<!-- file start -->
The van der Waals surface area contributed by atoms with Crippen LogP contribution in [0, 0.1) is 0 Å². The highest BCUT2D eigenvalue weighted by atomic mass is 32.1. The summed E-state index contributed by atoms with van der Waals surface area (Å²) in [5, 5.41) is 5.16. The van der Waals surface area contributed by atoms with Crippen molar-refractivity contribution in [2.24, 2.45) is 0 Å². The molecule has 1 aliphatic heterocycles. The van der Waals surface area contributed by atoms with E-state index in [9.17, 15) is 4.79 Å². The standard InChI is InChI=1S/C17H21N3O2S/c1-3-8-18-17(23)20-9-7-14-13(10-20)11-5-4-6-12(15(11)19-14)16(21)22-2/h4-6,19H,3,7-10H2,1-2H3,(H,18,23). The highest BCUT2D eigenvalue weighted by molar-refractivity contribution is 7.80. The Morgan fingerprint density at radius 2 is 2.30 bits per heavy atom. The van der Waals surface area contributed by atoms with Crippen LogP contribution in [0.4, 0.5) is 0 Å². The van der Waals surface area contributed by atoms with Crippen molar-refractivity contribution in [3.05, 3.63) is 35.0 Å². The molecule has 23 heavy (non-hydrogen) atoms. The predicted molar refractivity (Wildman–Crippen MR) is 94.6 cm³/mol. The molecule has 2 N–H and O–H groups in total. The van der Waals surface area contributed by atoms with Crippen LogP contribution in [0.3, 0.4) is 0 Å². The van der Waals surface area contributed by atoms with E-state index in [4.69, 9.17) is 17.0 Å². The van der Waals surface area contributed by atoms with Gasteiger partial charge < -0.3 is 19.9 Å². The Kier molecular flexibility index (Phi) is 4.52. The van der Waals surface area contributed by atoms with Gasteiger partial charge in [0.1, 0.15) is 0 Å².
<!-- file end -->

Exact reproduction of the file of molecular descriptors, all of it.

The van der Waals surface area contributed by atoms with Crippen LogP contribution in [0, 0.1) is 0 Å². The highest BCUT2D eigenvalue weighted by atomic mass is 32.1. The summed E-state index contributed by atoms with van der Waals surface area (Å²) in [5, 5.41) is 5.16. The van der Waals surface area contributed by atoms with Crippen molar-refractivity contribution in [2.24, 2.45) is 0 Å². The molecule has 1 aliphatic heterocycles. The van der Waals surface area contributed by atoms with E-state index in [9.17, 15) is 4.79 Å². The standard InChI is InChI=1S/C17H21N3O2S/c1-3-8-18-17(23)20-9-7-14-13(10-20)11-5-4-6-12(15(11)19-14)16(21)22-2/h4-6,19H,3,7-10H2,1-2H3,(H,18,23). The highest BCUT2D eigenvalue weighted by molar-refractivity contribution is 7.80. The Morgan fingerprint density at radius 2 is 2.30 bits per heavy atom. The van der Waals surface area contributed by atoms with Crippen LogP contribution in [0.4, 0.5) is 0 Å². The van der Waals surface area contributed by atoms with Crippen molar-refractivity contribution in [3.05, 3.63) is 35.0 Å². The molecule has 23 heavy (non-hydrogen) atoms. The predicted molar refractivity (Wildman–Crippen MR) is 94.6 cm³/mol. The molecule has 2 N–H and O–H groups in total. The van der Waals surface area contributed by atoms with Crippen LogP contribution in [0.3, 0.4) is 0 Å². The van der Waals surface area contributed by atoms with E-state index in [4.69, 9.17) is 17.0 Å². The van der Waals surface area contributed by atoms with Gasteiger partial charge < -0.3 is 19.9 Å². The Kier molecular flexibility index (Phi) is 4.52. The van der Waals surface area contributed by atoms with Gasteiger partial charge in [0.1, 0.15) is 0 Å².